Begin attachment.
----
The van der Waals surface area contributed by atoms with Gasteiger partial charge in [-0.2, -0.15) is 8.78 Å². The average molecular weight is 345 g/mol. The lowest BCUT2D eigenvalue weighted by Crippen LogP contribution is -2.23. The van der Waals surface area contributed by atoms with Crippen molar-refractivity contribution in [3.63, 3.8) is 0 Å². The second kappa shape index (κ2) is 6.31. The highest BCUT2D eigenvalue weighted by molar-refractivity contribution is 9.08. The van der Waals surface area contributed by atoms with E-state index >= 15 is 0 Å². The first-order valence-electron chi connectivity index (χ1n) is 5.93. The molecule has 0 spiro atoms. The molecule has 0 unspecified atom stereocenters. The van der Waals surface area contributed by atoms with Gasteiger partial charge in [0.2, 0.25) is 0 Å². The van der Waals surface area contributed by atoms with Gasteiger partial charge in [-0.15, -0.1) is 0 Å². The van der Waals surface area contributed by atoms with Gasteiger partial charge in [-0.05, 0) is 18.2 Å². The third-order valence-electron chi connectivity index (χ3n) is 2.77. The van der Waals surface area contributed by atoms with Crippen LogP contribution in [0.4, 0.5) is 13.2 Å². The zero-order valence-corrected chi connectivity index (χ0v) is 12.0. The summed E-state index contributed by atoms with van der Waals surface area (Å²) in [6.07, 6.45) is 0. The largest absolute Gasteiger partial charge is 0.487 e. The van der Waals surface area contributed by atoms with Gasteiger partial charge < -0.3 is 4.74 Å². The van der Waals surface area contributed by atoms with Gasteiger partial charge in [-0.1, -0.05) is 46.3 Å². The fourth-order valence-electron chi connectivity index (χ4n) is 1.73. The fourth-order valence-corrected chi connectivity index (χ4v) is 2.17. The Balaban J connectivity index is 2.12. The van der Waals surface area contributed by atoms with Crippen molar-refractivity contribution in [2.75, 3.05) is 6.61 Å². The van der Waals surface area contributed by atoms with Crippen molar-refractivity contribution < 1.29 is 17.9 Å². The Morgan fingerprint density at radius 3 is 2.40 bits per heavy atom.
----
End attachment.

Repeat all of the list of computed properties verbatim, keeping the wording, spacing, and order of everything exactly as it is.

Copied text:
The van der Waals surface area contributed by atoms with Gasteiger partial charge in [-0.2, -0.15) is 8.78 Å². The average molecular weight is 345 g/mol. The lowest BCUT2D eigenvalue weighted by Crippen LogP contribution is -2.23. The van der Waals surface area contributed by atoms with Crippen molar-refractivity contribution in [3.63, 3.8) is 0 Å². The second kappa shape index (κ2) is 6.31. The highest BCUT2D eigenvalue weighted by molar-refractivity contribution is 9.08. The van der Waals surface area contributed by atoms with E-state index >= 15 is 0 Å². The first-order valence-electron chi connectivity index (χ1n) is 5.93. The molecule has 0 spiro atoms. The molecule has 0 unspecified atom stereocenters. The van der Waals surface area contributed by atoms with Gasteiger partial charge in [0.2, 0.25) is 0 Å². The van der Waals surface area contributed by atoms with Gasteiger partial charge in [-0.15, -0.1) is 0 Å². The van der Waals surface area contributed by atoms with Gasteiger partial charge in [-0.05, 0) is 18.2 Å². The third-order valence-electron chi connectivity index (χ3n) is 2.77. The van der Waals surface area contributed by atoms with Crippen LogP contribution in [0.4, 0.5) is 13.2 Å². The zero-order valence-corrected chi connectivity index (χ0v) is 12.0. The summed E-state index contributed by atoms with van der Waals surface area (Å²) in [6.07, 6.45) is 0. The largest absolute Gasteiger partial charge is 0.487 e. The van der Waals surface area contributed by atoms with Gasteiger partial charge < -0.3 is 4.74 Å². The van der Waals surface area contributed by atoms with Gasteiger partial charge in [-0.1, -0.05) is 46.3 Å². The fourth-order valence-electron chi connectivity index (χ4n) is 1.73. The fourth-order valence-corrected chi connectivity index (χ4v) is 2.17. The Balaban J connectivity index is 2.12. The van der Waals surface area contributed by atoms with Crippen molar-refractivity contribution in [2.75, 3.05) is 6.61 Å². The van der Waals surface area contributed by atoms with Crippen molar-refractivity contribution < 1.29 is 17.9 Å². The Morgan fingerprint density at radius 3 is 2.40 bits per heavy atom.